Thursday, January 19, 2012

Not so super?

With the approaching anniversary of the Supreme Court decision that allowed for Super-PACs to raise as much money as they want in support of a political candidate, the news media are turning their attention to that controversial ruling.

The Los Angeles Times reports that politicians, political groups and others are among the people and groups debating the merits of the law.
Most of the major super PACs are run by longtime associates of the candidates, but their ostensible independence allows them access to the unlimited donations. That has led to eye-popping contributions by billionaires such as casino magnate Sheldon Adelson, a Gingrich backer, and mutual fund investor Foster Friess, who supports Santorum. Romney's super PAC has been fueled in part by former colleagues from Bain Capital.

In South Carolina, super PACs have dropped $6.9 million on TV ads scheduled to run through Saturday's primary, compared with $5.4 million spent on television by the candidates, according to a campaign source familiar with the buys.


"We have never seen anything like this in terms of the amount of money being raised and spent," Potter said. "The scale of it is the surprise. They are spending more than the candidates are."


Critics view the groups as essentially an end-run around campaign contribution limits. Colbert — Potter's frequent host — highlighted the loopholes in the system last week when he declared his candidacy for "president of the United States of South Carolina." With a figurative wink, he handed off control of his super PAC to fellow
Comedy Central host Jon Stewart, renaming it the Definitely Not Coordinating With Stephen Colbert Super PAC.
In fact, as Politico notes, Mr. Colbert and Mr. Stewart are ensuring that the issue -- which had flown largely under the radar in the past year -- is now dealt with seriously.
The arcana of campaign finance regulation — the dark science of politics — has entered the popular bloodstream, thanks largely to the on-going shtick of Comedy Central’s Stephen Colbert and Jon Stewart and some genuine insiders like Buddy Roemer and Trevor Potter who have become part of their supporting cast.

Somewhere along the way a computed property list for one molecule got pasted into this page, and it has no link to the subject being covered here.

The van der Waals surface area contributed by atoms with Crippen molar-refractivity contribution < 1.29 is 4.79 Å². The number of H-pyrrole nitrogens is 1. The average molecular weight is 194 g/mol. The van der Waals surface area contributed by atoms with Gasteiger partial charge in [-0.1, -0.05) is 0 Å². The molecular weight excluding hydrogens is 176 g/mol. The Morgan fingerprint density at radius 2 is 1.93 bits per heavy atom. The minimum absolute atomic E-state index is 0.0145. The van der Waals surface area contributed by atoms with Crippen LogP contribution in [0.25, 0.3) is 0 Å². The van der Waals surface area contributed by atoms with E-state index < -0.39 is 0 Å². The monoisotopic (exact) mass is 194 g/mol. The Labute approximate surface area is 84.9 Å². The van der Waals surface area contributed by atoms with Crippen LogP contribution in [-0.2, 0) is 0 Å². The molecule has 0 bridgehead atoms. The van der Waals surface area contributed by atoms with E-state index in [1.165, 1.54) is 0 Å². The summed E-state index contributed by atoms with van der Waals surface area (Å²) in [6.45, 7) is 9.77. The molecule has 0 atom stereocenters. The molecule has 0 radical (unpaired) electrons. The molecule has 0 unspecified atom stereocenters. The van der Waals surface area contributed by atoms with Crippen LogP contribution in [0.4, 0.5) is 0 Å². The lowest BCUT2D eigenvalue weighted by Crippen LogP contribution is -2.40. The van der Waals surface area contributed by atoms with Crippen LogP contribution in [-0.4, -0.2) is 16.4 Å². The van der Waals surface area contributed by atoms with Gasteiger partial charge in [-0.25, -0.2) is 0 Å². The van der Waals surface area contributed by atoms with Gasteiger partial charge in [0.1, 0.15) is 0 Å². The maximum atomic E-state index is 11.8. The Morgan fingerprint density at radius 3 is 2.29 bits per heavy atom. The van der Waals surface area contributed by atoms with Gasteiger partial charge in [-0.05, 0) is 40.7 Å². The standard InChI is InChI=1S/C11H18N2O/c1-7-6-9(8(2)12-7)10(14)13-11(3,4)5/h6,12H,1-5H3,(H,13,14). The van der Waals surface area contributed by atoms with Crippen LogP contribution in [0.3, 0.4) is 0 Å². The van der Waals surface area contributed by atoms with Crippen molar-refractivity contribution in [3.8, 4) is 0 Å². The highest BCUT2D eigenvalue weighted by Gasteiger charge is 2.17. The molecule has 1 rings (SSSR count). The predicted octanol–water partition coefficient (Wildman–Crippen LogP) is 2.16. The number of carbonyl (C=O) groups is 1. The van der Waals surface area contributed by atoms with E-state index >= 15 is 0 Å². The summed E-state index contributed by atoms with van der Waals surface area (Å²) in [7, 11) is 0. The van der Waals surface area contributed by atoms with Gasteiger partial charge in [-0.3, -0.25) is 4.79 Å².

And for campaign finance wonks — especially the ones who for years have decried the impact of too much money on politics, to little effect — it’s been a sea change.
“In 2010, we were trying to get a lot of media and opinion leaders interested in the idea of, hey, you were looking to see what was going to happen as a result of Citizens United and the other court rulings, you should take a look at super PACs, and there was some interest,” said Gabriela Schneider, communications director of the Sunlight Foundation, which advocates for more transparency in government. “But after the election in 2010, almost nothing – until Stephen Colbert.”
This week, Pew Research Center found that 54 percent of registered voters had heard of Citizens United, the Supreme Court ruling that allowed corporations and unions to spend unlimited money on political ads as long as they didn’t coordinate with campaigns. And a solidly bipartisan 65 percent believe the new rules on independent expenditures were having a negative effect on the 2012 campaign.
Some Super-PACs have raised considerable sums of money for various candidates.

Yes, I'm not in favor of Super-PACs, and yes I think the Supreme Court decision was a mistake. You are encouraged to agree or disagree with me.

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